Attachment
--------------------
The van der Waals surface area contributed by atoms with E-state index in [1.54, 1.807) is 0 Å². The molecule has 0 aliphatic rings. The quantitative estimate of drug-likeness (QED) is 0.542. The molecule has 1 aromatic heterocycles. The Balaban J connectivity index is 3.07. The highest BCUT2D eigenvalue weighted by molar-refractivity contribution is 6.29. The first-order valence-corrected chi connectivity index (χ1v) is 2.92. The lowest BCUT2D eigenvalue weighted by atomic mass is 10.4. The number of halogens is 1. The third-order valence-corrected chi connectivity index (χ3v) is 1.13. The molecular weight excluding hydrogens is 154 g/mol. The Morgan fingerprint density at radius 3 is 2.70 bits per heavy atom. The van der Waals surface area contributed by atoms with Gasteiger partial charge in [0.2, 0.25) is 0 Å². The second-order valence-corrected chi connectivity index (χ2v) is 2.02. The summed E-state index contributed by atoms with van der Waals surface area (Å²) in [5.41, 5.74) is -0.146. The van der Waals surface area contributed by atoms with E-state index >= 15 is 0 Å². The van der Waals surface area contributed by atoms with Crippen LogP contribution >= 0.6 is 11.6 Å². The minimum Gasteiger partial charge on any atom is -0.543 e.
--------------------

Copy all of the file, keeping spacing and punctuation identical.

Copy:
The van der Waals surface area contributed by atoms with E-state index in [1.54, 1.807) is 0 Å². The molecule has 0 aliphatic rings. The quantitative estimate of drug-likeness (QED) is 0.542. The molecule has 1 aromatic heterocycles. The Balaban J connectivity index is 3.07. The highest BCUT2D eigenvalue weighted by molar-refractivity contribution is 6.29. The first-order valence-corrected chi connectivity index (χ1v) is 2.92. The lowest BCUT2D eigenvalue weighted by atomic mass is 10.4. The number of halogens is 1. The third-order valence-corrected chi connectivity index (χ3v) is 1.13. The molecular weight excluding hydrogens is 154 g/mol. The Morgan fingerprint density at radius 3 is 2.70 bits per heavy atom. The van der Waals surface area contributed by atoms with Gasteiger partial charge in [0.2, 0.25) is 0 Å². The second-order valence-corrected chi connectivity index (χ2v) is 2.02. The summed E-state index contributed by atoms with van der Waals surface area (Å²) in [5.41, 5.74) is -0.146. The van der Waals surface area contributed by atoms with E-state index >= 15 is 0 Å². The van der Waals surface area contributed by atoms with Crippen LogP contribution >= 0.6 is 11.6 Å². The minimum Gasteiger partial charge on any atom is -0.543 e.